Theodorou: “It's my understanding of that Milliman did. I have reviewed . . .”

Kennedy: “ . . . Who owns the algorithm? Does Milliman own it? Or does FEMA own it? You're both experts? Do you know?”

Theodorou: “I would say it's, it's the NFIP.”

Kennedy: “Do you know that for a fact?”

Theodorou: “I do not know that for a fact.”

Kennedy: “And you don’t know that for a fact because FEMA won't share this algorithm with anybody. They tell you, ‘If we show it to you, we’ve got to kill you.’ They won't even show it to Congress. But, yet, we're supposed to place blind trust in the federal government. What could possibly go wrong?

. . .

Kennedy: “ . . . they won't show anybody their algorithm. And, if you trust government, Mr. Theodorou, particularly on this program, you failed history class. Now, this is not right. I want to see this program fixed.” 

. . .

Kennedy: “Why does FEMA, Mr. Quinn, repeatedly keep hiring these lawyers and engineers who act like thieves? How much did U.S. Forensic make last year off of FEMA?”

Quinn: “I don't know, but I know they do very, very well, as does the Nielsen law firm. And they, they get paid quite well for perpetrating or supporting fraud, Sir.”

Kennedy: “And they get paid for not paying claims, not for paying them, right?”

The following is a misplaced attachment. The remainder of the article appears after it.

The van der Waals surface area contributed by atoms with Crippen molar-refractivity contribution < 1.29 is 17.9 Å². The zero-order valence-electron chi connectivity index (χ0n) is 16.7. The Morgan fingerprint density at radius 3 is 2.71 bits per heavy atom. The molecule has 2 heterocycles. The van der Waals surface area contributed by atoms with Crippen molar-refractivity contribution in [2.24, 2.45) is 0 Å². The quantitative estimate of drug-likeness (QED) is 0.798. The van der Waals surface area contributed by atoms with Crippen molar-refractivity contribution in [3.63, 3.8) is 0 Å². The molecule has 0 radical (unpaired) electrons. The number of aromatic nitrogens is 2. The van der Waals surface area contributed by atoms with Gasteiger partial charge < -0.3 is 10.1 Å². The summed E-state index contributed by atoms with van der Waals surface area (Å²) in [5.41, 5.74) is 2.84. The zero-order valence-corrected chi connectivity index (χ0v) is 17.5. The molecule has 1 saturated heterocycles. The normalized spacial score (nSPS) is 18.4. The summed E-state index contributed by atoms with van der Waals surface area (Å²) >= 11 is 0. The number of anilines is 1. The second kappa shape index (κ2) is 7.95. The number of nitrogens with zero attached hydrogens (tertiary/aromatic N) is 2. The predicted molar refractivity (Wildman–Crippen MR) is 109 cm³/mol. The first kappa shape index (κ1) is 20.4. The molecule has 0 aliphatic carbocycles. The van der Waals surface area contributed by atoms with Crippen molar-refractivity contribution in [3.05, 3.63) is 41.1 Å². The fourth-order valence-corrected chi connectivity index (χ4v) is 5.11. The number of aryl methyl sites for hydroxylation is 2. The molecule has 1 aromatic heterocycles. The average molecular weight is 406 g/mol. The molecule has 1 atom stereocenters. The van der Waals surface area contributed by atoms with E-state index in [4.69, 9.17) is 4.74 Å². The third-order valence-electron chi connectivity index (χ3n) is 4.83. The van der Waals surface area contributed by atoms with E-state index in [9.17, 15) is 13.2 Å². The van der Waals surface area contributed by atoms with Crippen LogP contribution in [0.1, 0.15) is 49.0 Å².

Quinn: “That is correct.”

Kennedy: “Why does FEMA keep doing this?”

Quinn: “We have asked that question over and over. FEMA has told us that they do not have the ability to remove these fraudsters from the program. . . . I can't imagine the amount of wreckage that these organizations are doing in communities. I have personally lived through it. I've seen it in the bayous of Louisiana. I've seen it all over America.”

Dr. Peter Van Doren is a Senior Fellow at The Cato Institute.

Jerry Theodorou is the Director of the Finance, Insurance and Trade Policy Program at the R Street Institute.

Douglas Quinn is the Executive Director of the American Policyholder Association.


  • This Feb. 14, Kennedy urged President Joe Biden to stop the implementation of Risk Rating 2.0. 
  • On Sept. 22, 2021, Kennedy pressed FEMA Administrator Deanne Criswell to delay the implementation of Risk Rating 2.0. 
  • On June 7, 2021, Kennedy introduced the Flood Insurance Fairness Act to stop the Biden administration from unilaterally making changes to NFIP, including Risk Rating 2.0. 
  • On April 15, 2021, Kennedy called on Senate Banking Committee Chairman Sherrod Brown (D-Ohio) to hold a hearing to examine Risk Rating 2.0.

Watch Kennedy’s exchange here.

WASHINGTON – Sen. John Kennedy (R-La.) released the following statement upon President Joe Biden’s nomination of U.S. Magistrate Judge Dana Douglas to a seat on the Fifth Circuit Court of Appeals:

“I enjoyed meeting with Judge Douglas recently. I look forward to reviewing her record and getting to know her more in the coming weeks and when she comes before the Judiciary Committee.”

WASHINGTON – Sen. John Kennedy (R-La.) joined Republican Leader Mitch McConnell (R-Ky.), Ranking Member Chuck Grassley (R-Iowa) and other Republican members of the Senate Judiciary Committee in urging Attorney General Merrick Garland to prosecute criminal protests outside the home of judges.